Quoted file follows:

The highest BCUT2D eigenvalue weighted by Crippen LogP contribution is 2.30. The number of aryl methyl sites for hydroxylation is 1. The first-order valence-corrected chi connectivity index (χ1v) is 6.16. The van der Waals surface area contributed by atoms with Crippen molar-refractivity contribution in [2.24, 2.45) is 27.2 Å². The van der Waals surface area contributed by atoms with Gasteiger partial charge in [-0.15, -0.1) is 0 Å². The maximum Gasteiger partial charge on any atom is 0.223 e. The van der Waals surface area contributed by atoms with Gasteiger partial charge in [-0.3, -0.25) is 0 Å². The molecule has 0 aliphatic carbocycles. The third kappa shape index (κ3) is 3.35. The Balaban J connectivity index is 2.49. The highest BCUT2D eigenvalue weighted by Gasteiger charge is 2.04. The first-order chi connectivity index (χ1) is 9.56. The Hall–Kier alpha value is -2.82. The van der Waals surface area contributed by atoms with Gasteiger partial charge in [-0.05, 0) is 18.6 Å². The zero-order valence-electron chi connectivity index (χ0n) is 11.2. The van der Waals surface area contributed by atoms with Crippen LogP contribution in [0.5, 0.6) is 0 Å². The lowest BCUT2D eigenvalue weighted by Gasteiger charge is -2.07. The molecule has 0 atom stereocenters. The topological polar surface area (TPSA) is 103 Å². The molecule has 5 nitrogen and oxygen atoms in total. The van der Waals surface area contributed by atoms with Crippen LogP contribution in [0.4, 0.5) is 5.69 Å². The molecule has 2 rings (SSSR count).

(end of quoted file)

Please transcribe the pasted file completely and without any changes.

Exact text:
The highest BCUT2D eigenvalue weighted by Crippen LogP contribution is 2.30. The number of aryl methyl sites for hydroxylation is 1. The first-order valence-corrected chi connectivity index (χ1v) is 6.16. The van der Waals surface area contributed by atoms with Crippen molar-refractivity contribution in [2.24, 2.45) is 27.2 Å². The van der Waals surface area contributed by atoms with Gasteiger partial charge in [-0.15, -0.1) is 0 Å². The maximum Gasteiger partial charge on any atom is 0.223 e. The van der Waals surface area contributed by atoms with Gasteiger partial charge in [-0.3, -0.25) is 0 Å². The molecule has 0 aliphatic carbocycles. The third kappa shape index (κ3) is 3.35. The Balaban J connectivity index is 2.49. The highest BCUT2D eigenvalue weighted by Gasteiger charge is 2.04. The first-order chi connectivity index (χ1) is 9.56. The Hall–Kier alpha value is -2.82. The van der Waals surface area contributed by atoms with Gasteiger partial charge in [-0.05, 0) is 18.6 Å². The zero-order valence-electron chi connectivity index (χ0n) is 11.2. The van der Waals surface area contributed by atoms with Crippen LogP contribution in [0.5, 0.6) is 0 Å². The lowest BCUT2D eigenvalue weighted by Gasteiger charge is -2.07. The molecule has 0 atom stereocenters. The topological polar surface area (TPSA) is 103 Å². The molecule has 5 nitrogen and oxygen atoms in total. The van der Waals surface area contributed by atoms with Crippen LogP contribution in [0.4, 0.5) is 5.69 Å². The molecule has 2 rings (SSSR count).